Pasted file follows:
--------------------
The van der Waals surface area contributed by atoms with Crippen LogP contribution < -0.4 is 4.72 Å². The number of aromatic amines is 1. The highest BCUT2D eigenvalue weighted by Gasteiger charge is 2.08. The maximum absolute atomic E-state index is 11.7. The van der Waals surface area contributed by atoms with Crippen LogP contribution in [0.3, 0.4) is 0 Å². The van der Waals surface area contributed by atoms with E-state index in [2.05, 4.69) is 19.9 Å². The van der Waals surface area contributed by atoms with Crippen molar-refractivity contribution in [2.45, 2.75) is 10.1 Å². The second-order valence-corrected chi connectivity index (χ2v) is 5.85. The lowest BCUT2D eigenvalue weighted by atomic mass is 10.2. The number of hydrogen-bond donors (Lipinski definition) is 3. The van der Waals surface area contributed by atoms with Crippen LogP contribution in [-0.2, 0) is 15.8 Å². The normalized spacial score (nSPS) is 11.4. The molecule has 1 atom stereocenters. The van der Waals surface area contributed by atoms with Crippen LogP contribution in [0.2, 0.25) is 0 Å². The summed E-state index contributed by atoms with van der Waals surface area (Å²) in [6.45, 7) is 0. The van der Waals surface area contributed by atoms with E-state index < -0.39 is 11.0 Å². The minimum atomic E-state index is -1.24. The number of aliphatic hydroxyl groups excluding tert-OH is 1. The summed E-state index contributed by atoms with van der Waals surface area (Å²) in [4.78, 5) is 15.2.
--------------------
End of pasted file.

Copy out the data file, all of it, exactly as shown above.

The van der Waals surface area contributed by atoms with Crippen LogP contribution < -0.4 is 4.72 Å². The number of aromatic amines is 1. The highest BCUT2D eigenvalue weighted by Gasteiger charge is 2.08. The maximum absolute atomic E-state index is 11.7. The van der Waals surface area contributed by atoms with Crippen LogP contribution in [0.3, 0.4) is 0 Å². The van der Waals surface area contributed by atoms with E-state index in [2.05, 4.69) is 19.9 Å². The van der Waals surface area contributed by atoms with Crippen molar-refractivity contribution in [2.45, 2.75) is 10.1 Å². The second-order valence-corrected chi connectivity index (χ2v) is 5.85. The lowest BCUT2D eigenvalue weighted by atomic mass is 10.2. The number of hydrogen-bond donors (Lipinski definition) is 3. The van der Waals surface area contributed by atoms with Crippen LogP contribution in [-0.2, 0) is 15.8 Å². The normalized spacial score (nSPS) is 11.4. The molecule has 1 atom stereocenters. The van der Waals surface area contributed by atoms with Crippen LogP contribution in [0.2, 0.25) is 0 Å². The summed E-state index contributed by atoms with van der Waals surface area (Å²) in [6.45, 7) is 0. The van der Waals surface area contributed by atoms with E-state index < -0.39 is 11.0 Å². The minimum atomic E-state index is -1.24. The number of aliphatic hydroxyl groups excluding tert-OH is 1. The summed E-state index contributed by atoms with van der Waals surface area (Å²) in [4.78, 5) is 15.2.